This brought him to the third change in his thinking and agricultural practice. He imagined that if the trash obtained after the cutting of the canes could be kept "on" the soil as mulch, evaporation losses would be significantly reduced, the need for irrigation would diminish and the salinization problem would eventually be overcome.

By keeping all the trash on the fields as mulch, Suresh found that irrigation became very difficult since the trash obstructs the flow of the irrigation water. The idea that the trash could be kept in one row and that the water could be provided in the next row became the solution to this problem. He calls this the "one-in-two" irrigation system. Moreover by connecting two parallel irrigation rows with a perpendicular trench at the ends, he made watering the fields much easier (see Figure below).

In one go Suresh Desai was able to reduce his irrigation requirement by 50 percent, and after harvesting the cane, the remaining trash was gathered in the row that was used previously as the irrigation channel.

Continuing in this way for three years, Suresh observed a remarkable improvement in the soil and an amazing increase in soil life. He also started using a soil conditioner and introducing green manure between the rows of cane and found that using chemical fertilizers became unnecessary. He also saw that his crops were healthy and that there was no more need for chemicals to combat pests and diseases. Furthermore, because of the intense soil life and the action it manifested on the soil, Suresh hazarded the idea that cultivation could perhaps be stopped altogether, so he did. His fields have not been ploughed or turned up for the last 5 years. The only soil work left is the periodic maintenance of the irrigation channels.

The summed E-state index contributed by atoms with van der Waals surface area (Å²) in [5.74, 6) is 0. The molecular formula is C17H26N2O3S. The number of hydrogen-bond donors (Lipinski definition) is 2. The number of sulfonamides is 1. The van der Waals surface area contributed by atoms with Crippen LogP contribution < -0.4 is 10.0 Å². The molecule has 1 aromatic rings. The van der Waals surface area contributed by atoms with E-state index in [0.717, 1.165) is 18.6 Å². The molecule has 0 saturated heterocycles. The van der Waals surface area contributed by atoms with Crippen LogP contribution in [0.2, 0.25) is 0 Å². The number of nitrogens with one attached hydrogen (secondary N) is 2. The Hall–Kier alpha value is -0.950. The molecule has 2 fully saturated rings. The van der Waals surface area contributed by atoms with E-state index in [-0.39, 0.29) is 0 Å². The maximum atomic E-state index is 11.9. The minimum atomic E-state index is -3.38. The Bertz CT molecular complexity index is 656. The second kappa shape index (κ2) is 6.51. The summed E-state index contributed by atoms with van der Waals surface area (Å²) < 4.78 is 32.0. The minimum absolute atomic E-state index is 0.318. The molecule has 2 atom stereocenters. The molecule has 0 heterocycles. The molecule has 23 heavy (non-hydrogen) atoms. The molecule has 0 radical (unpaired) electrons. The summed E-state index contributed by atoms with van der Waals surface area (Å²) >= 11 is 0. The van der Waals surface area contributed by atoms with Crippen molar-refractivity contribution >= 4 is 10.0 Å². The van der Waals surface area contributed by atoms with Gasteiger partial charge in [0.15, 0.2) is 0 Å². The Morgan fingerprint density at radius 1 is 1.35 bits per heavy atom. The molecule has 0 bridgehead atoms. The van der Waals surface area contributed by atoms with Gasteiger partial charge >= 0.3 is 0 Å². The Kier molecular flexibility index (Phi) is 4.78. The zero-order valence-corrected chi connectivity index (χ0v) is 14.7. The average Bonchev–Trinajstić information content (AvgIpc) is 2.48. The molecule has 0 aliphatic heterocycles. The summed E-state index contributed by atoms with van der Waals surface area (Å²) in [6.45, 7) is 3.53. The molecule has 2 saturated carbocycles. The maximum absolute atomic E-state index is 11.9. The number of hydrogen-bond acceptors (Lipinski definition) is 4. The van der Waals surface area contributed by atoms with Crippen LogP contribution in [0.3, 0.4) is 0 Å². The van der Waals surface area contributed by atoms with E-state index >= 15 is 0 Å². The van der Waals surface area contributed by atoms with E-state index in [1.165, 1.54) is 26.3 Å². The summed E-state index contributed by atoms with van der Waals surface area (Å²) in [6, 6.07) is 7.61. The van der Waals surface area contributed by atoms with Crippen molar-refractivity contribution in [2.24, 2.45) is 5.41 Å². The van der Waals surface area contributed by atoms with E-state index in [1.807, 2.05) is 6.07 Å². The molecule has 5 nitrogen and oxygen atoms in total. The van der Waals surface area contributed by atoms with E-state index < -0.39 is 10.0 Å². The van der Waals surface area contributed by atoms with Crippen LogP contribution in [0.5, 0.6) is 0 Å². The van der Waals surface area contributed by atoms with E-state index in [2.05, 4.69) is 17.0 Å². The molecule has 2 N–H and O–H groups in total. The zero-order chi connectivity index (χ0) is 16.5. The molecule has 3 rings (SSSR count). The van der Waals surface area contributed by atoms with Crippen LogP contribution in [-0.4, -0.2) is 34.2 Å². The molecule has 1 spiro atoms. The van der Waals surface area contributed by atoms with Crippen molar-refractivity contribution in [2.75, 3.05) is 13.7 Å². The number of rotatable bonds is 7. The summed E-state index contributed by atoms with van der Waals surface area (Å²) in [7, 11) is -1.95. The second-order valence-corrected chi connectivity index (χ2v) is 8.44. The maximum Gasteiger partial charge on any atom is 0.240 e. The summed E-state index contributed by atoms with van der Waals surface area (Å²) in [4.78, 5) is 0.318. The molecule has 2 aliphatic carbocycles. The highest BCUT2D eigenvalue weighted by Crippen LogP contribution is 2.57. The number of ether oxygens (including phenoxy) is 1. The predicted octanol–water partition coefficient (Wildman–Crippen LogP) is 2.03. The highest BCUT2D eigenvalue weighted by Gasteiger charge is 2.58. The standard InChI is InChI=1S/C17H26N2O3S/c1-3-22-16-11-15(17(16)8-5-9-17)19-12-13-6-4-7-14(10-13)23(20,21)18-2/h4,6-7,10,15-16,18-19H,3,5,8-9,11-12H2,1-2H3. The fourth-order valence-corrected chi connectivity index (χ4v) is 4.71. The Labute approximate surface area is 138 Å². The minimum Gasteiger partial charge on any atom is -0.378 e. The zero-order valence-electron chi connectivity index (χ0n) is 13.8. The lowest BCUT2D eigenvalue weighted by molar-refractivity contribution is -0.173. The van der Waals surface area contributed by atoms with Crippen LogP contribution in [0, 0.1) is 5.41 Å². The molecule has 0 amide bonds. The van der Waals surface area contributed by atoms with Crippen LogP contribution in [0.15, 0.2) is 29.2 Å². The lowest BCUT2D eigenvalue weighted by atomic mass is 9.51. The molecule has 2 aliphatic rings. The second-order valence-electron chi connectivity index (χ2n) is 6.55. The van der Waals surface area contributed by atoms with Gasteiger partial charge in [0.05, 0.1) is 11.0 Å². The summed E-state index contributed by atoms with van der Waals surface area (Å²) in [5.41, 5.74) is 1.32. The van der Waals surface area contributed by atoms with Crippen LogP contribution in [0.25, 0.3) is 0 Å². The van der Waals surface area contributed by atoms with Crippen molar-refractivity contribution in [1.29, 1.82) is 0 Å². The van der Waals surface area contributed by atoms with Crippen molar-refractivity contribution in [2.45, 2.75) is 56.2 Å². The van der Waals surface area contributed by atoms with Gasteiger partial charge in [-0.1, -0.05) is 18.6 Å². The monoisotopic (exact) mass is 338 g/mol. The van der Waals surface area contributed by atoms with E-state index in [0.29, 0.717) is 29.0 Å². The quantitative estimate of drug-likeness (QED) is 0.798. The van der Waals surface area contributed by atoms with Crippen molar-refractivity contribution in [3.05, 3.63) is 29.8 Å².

Zero tillage and reduced irrigation - the impacts achieved

Ever since ploughing was stopped, the water-retention capacity of the soil improved further. Consequently, irrigation frequency was reduced from once every 10 or 12 days to 20 or 25 days, thereby achieving a further saving of 50 percent in water requirement.

Suresh discovered that the cane crop thrived even when irrigation was further reduced to one in three rows. This meant yet another saving of 25 percent of water. Suresh is at present experimenting with pushing the lower limits of irrigation to one in four rows.

On the whole, Suresh's system enables a reduction in water usage by 75 to 80 percent in comparison with the conventional usage.

Soil fertility

Soil fertility in Suresh Desai's farm is maintained by the combined effect of four factors:

  • reduced irrigation;
  • trash composting;
  • green manuring;
  • soil conditioning.

Reduced irrigation: by reducing irrigation, salt build-up is minimized. It also restricts nutrient losses due to leaching. Soil compaction as a result of excessive irrigation is also avoided.

Trash composting: when trash is kept on the fields as mulch, evaporation of moisture is greatly reduced. The soil is protected from the direct impact of the elements and hence soil life develops extremely well. Soil quality and structure improve. Finally as the trash decomposes, nutrients are taken up by the roots again to make new growth.

Financial impacts

Suresh Desai has been able to drastically reduce his cash investment per hectare. This is mainly due to a 30 percent reduction in labour and reduced water requirement. The comparative figures are as follows:

Suresh Desai

in Rs

Others

in Rs

Cost of inputs per hectare

3 700

Cost of inputs per hectare

15 000

Yield 100 tonnes/hectare (at Rs 600/ton)

59 000

Yield 110 tonnes/hectare

66 000

Net profit

55 300

Net Profit

51 000

The use of traditional dry farming crops in his green manure mix functions as a gene pool for rapidly disappearing species.

These figures for Suresh Desai's investments, as well as other farmers, are averages. In some cases, in the conventional practice when farmers want to push their yields above 120 tons, the cost of inputs per acre can soar up to Rs 24 700 per hectare. Investments in the case of organic cultivation also increase if additional external inputs are used.

Posted by
Attachment
Get the latest news on water, straight to your inbox
Subscribe Now
Continue reading